Check out this short piece from NBC on an Afghan orphanage:
Note that Afghanistan is referred to as a "dangerous" place with children "orphaned by war." But that's OK, the subject of the piece is running a "happy place." Not only that, but she's graciously being honored with some kind of award by the Washington establishment. Everybody gets to contribute to helping those poor, orphaned Afghans. Yay! And that's it. 46 seconds. When originally broadcast, that snippet was followed up by several minutes of reporting on President Obama's Nobel Prize donation to charity, because ...he's such a great guy and clearly more important?
But why is Afghanistan so dangerous? Why are all those children orphaned by war? What war? Didn't the Washington establishment start that war? They're giving awards to people who manage to round up all the surviving children from their bombing campaigns? If they had taken slightly longer than 46 seconds and provided the context to answer these questions, the whole affair would seem much more sickening and depraved, not something we should be happy about. Although it's a lot more subtle than 2002, the media is still holding us back from having an honest debate on the wars we're fighting.
This headline from the New York Times is instructive:
White House Weighs Talks With Taliban After Afghan Successes
It's taken as fact that there have been "successes" in Afghanistan, and this story is just speculation on what might happen after those successes. There's no discussion on whether or not you can count slaughtering more Afghan civilians than the Taliban as successfully protecting the population, or if installing a German expat who hasn't been to Helmand in years is successful local governance, or even if capturing the moderate Taliban and radicalizing the remaining leadership will be successful at negotiating a withdrawal. Nope, just straight out "Afghan Successes" and what those successful war makers plan to do next.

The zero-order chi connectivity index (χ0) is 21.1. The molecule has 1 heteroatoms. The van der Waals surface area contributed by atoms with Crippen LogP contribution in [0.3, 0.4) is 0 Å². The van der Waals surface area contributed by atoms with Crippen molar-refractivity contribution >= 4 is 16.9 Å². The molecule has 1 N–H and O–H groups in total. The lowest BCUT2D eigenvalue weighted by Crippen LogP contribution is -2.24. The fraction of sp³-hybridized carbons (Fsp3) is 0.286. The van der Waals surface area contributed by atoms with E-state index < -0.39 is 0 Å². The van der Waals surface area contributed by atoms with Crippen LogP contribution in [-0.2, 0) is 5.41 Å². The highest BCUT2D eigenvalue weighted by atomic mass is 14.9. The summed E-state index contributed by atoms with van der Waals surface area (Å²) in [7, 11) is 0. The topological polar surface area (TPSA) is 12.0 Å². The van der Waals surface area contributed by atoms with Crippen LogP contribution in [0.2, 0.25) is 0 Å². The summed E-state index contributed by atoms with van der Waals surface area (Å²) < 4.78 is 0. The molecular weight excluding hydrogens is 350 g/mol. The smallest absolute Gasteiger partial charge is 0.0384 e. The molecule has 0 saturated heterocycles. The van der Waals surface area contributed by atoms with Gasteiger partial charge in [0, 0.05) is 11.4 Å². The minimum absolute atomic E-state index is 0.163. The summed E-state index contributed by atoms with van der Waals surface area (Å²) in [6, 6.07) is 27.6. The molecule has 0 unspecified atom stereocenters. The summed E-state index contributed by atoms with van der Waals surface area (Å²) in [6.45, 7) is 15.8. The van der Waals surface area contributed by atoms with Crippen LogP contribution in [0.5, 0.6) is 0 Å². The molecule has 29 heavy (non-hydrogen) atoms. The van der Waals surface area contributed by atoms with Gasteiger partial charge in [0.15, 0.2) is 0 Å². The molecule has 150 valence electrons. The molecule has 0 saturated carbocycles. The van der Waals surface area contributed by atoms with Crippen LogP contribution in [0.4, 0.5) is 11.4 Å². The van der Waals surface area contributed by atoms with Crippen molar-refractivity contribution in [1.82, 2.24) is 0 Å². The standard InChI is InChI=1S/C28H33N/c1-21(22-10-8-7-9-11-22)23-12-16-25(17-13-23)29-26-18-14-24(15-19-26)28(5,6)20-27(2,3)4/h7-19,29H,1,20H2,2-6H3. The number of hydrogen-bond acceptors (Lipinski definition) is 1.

We are forced into a position here of being for or against a successful war in Afghanistan. It's never a good thing to be against something successful, so clearly the only rational choice is to be for the aggressive military violence against Afghanistan. How can you make a reasonable argument against the war when you're trapped in the box of being against success? That's not an honest debate.
Let's look at another example, this time from an opinion piece by Michael O'Hanlon and Hassina Sherjon in the Washington Post. The only thing really honest in this piece is the headline, "Five myths about the war in Afghanistan," although technically O'Hanlon manages to propagate way more than just five myths.
1. Afghans always hate and defeat their invaders.
The Afghans drove the British Empire out of their country in the 19th century and did the same to the Soviet Union in the 20th century. They do fight fiercely; many American troops who have been deployed both in Iraq and Afghanistan in recent years have asserted that the Afghans are stronger natural fighters.
Yet, the people of Afghanistan do not despise foreigners. Despite downward trends in recent years, Afghans are far more accepting of an international presence in their country than are Iraqis, for example, who typically gave the U.S. presence approval ratings of 15 to 30 percent in the early years of the war in that country. Average U.S. favorability ratings in recent surveys in Afghanistan are around 50 percent, and according to polls from ABC, the BBC and the International Republican Institute, about two-thirds of Afghans recognize that they still need foreign help.